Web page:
This weekend we were very lucky with the weather as the sun blessed us with its presence and shone on the righteous…. as well as us. So we made the most of it and went in search of a couple of local churches built in the 12th century as you do! They were both quite small and the first  in Tortington just outside Arundel, had some beautiful stone carving of the Romanesque period with unusual animal heads depicted. This church was once probably part of the priory that existed here. You can read all about it here http://www.sussexchurches.co.uk/tortington.htm SAC52-173 It was tucked away down a lane in an area I hadn’t explored before, I made a mental note to return one day and explore the footpaths signposted.

The second one was much plainer but the setting was fabulous as it was perched on the side of the Downs with a vista of the Sussex countryside at its best in array before us. I do love this time of year with its smells of damp leaves and the sight of golden foliage with the sun shining through makes me feel all mellow mists. I feel very lucky to live in this part of the country, the rolling chalk and flint Downs, fields of patchwork with ploughed patterns creating so many shades of sandy brown, unbelievably rich green grass with sheep grazing, dense patches of wood of oak and hazel, beach and chestnut. Then we have the coast nearby with another kind of breathtaking beauty and serenity.

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I am drinking in the beauty and lushness. I am surely looking forward to a complete contrast when I venture to Cyprus in February for a long spell. I will be pursuing these same past times of walks and looking at Romanesque churches in a different landscape.   I hope for many photo opportunities when the beauty of Cyprus will equally enthral and enchant.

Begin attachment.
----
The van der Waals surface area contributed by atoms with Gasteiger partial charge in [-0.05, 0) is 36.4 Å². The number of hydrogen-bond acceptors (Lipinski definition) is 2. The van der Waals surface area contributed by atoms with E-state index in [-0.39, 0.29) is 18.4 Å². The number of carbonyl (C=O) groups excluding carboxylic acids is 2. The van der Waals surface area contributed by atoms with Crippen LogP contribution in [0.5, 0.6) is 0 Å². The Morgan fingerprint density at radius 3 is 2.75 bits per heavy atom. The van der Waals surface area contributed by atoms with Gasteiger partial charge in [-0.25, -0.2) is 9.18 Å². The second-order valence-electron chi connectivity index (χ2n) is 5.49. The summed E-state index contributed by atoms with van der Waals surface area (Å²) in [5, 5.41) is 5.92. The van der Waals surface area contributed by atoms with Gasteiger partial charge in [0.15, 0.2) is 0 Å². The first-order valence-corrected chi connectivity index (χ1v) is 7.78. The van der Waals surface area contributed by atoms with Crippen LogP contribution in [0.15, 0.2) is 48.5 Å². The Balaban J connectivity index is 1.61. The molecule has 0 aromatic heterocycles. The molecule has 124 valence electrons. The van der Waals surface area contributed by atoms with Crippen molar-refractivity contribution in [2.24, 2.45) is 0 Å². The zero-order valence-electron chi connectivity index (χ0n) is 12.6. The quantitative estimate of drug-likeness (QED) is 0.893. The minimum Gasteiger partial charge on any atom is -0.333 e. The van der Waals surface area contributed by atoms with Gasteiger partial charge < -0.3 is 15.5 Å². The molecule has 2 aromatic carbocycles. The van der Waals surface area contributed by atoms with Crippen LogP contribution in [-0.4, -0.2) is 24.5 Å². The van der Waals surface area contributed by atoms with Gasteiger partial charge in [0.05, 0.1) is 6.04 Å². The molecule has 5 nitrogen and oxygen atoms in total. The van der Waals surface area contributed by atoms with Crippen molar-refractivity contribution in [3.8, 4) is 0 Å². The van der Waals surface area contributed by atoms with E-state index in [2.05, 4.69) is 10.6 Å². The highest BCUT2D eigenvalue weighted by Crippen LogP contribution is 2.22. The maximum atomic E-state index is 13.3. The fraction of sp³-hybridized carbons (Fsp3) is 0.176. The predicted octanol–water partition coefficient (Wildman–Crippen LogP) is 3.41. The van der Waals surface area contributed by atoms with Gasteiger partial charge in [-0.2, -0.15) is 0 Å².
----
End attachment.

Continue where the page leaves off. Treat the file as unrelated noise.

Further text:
The Arts of Kouklia

On my recent trip to Cyprus I made acquaintance with a village called Kouklia very near to Paphos airport, which I had not visited before in fact I don’t remember even hearing about it . This is odd because it is an important historical site situated in Palaipahos, ancient Paphos, which was once the capital of Cyprus. Kouklia is the site of a sanctuary dedicated to worshipping the goddess of fertility dating as far back as 12th century BC. A very interesting on-site video about the sanctuary pointed out that it is not completely understood which goddess the original site was dedicated too, possibly Ishtar and then transformed into Aphrodite by the Aegean immigrants. A massive conical piece of gabbro stone was worshipped as the representation of the goddess instead of an anthropomorphic statue, this would have been anointed with oil at the great festivals.

The site covers a large area where both an open and an enclosed hall would have stood housing several altars and votive offerings as well as monuments.    For centuries it was  an important site for worshippers from all over the mediterranean area and the site remained in use for a remarkable 1,600 years. To read more on this you might find this page of interest http://en.wikipedia.org/wiki/Kouklia. I spent a very pleasant couple of hours wandering around the site and paying a visit to the museum. This is housed in part of the Manor House built by the Lusignans on the sanctuary site, re-using materials they gathered which would have once formed part of the original lime stone structures. Only parts of the original medieval building survived and the rest was re-constructed by the Department of Antiquities to house the museum and act as stores. The Manor House was built as the administrative and production centre for the sugar cane industry with plantations and mills next to it. Sugar Cane production was a lucrative industry for the rulers of Cyprus, brought to the island after the Crusades by the Arabs, this site provided valuable information about this activity when archaeological excavations were carried out by a Swiss- German team in 1980.